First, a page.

In this study, we assessed the efficacy of combined hypothermia and Epo treatment on short-term functional and histological outcomes in a rat model of neonatal HI at postnatal day 7 (P7). This was a negative study, with no benefit observed with hypothermia or combination therapy on either neuropathology score or sensorimotor outcome. There was also no correlation between histology and function in these animals. A sex-specific effect of treatment with Epo on histological outcome alone was detected on linear regression analysis, showing benefit of Epo in male animals after HI, but there were no sex-specific differences in the other experimental groups or on sensorimotor outcome.
Epo has previously been shown to improve histology and function after neonatal rodent stroke when using a similar treatment protocol (13
). However, this regimen was not beneficial in this study’s model of neonatal HI and may have used a suboptimal dosage or number of doses. The literature regarding the usage of Epo in neonatal rodent HI is quite heterogeneous; different timing and dosage of Epo have had variable results. For example, a single dose of Epo at 1,000 U/kg was shown to improve short- and long-term brain injury and behavioral outcomes (14
). Other studies reported benefits of Epo when administered in multiple doses of 500–1,000 U/kg, with no further benefit observed at 2,000 U/kg (16
). Another study comparing high-dose Epo protocols reported benefit with doses ranging from 5,000 to 30,000 U/kg, with most benefit arising from multiple doses of 5,000 U/kg (23
). Of note, some studies demonstrate improvement in sensorimotor outcomes without significantly improving histopathological outcomes. For example, a recent study showed that delayed and repeated dosing of 1,000 U/kg improved sensorimotor performance and enhanced oligodendrogliosis, but was ineffective at decreasing infarct volume (26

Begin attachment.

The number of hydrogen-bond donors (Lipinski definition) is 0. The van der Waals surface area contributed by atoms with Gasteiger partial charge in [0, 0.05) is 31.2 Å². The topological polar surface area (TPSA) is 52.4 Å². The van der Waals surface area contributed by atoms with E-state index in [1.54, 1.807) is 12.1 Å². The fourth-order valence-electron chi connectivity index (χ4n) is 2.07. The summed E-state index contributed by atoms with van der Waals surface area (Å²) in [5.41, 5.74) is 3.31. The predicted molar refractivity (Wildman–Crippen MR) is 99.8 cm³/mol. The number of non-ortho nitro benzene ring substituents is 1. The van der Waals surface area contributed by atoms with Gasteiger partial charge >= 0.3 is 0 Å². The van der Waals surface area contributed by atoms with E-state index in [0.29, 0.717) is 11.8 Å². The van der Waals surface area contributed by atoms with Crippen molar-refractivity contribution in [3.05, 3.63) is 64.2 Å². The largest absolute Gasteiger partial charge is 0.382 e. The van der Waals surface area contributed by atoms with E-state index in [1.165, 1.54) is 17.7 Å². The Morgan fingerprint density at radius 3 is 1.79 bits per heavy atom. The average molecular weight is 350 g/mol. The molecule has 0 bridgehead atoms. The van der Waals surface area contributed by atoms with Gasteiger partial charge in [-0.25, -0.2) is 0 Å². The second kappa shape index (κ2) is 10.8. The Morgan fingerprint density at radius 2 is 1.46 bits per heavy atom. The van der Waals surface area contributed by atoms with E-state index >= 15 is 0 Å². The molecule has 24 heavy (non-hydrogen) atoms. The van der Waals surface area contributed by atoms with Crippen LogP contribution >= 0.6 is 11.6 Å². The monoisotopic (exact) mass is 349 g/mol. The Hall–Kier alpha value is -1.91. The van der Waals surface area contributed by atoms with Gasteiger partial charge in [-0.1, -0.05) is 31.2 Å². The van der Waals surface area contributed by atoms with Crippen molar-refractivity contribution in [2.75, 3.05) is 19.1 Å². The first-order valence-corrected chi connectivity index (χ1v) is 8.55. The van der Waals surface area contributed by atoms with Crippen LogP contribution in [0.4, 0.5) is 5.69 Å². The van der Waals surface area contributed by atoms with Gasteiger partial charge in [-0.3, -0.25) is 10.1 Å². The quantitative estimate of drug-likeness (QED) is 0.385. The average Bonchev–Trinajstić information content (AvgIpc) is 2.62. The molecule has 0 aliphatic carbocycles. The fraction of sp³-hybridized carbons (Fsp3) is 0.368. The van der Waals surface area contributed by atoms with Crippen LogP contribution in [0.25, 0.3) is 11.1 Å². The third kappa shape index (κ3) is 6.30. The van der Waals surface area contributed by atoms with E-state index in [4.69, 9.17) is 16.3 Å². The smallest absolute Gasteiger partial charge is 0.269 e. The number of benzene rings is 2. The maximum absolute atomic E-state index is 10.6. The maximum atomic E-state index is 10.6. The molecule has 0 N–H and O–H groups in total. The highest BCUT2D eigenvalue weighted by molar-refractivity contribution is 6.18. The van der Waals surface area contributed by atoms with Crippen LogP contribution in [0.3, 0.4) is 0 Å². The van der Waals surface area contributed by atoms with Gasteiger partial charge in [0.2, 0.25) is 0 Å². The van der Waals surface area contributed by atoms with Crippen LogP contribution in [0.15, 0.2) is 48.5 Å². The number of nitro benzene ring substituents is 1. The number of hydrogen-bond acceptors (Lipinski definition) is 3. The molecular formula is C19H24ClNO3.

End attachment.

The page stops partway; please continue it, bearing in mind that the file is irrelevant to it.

). Similarly, three daily doses of 2,500 U/kg improved functional outcomes into adulthood without improving histopathology (27
). Recently, enhanced benefit was noted with a nano-derivative of erythropoietin in a neonatal rat stroke model, which may facilitate blood–brain barrier crossing (28
). Indeed, the optimal regimen of treatment with Epo in this model remains to be elucidated, as the ideal dosage, number of doses, and timing of administration are still not clear.
In addition, no observable benefit from hypothermia was noted in this study. Of note, although rats at age P7–P10 are often used to model the term newborn brain, P7 may actually represent a more immature (late-preterm) brain, and P10 may more accurately represent the full-term brain (29
). In fact, earlier studies have shown equivocal benefit with target temperatures ranging from 31 to 34 °C for a total of 3 h (8
), with only Thoresen et al.
) showing improvement in histopathological outcomes when cooling to 32 °C rectal temperature for 3 h. Bona et al.
) reported that cooling for 6 h following HI resulted in improved brain injury scores and sensorimotor outcomes in female animals. More recent studies have focused on longer duration of hypothermia, with mixed results. Hypothermia for 10 h to 32 °C and 26 °C did not improve striatal damage (22
), whereas others demonstrated short-term histological improvements with the same duration of hypothermia to 30 °C (31
). Even longer duration of hypothermia has been evaluated, with histological and functional improvement following 24–48 h of hypothermia to 30 °C (20
) except in severely injured animals (32
). Although 72 h of cooling to 33 °C has become standard of care for human neonates with suspected HIE, the optimal protocol for hypothermia in the neonatal rat model of HI has, like Epo dosing, yet to be completely identified. It is possible that more benefit can be gained from deeper or more prolonged hypothermia.
Other methodological issues have been raised regarding the administration of hypothermia in rodents. Most studies induce hypothermia via temperature-controlled ambient air temperatures or by titration of ambient air temperature to reach a target rectal temperature. In our model, hypothermia was administered with air cylinders partially submerged in a water bath adjusted to 32 °C, whereas normothermic animals were kept in air cylinders submerged in a 37 °C water bath. Mean cranial skin temperature of hypothermic animals was ~31 °C, whereas that of normothermic animals kept was 34 °C, raising the issue of whether normothermic animals were actually kept in mildly hypothermic conditions. A preferable strategy may have been titration of water bath temperature to maintain ambient air temperature within cylinders.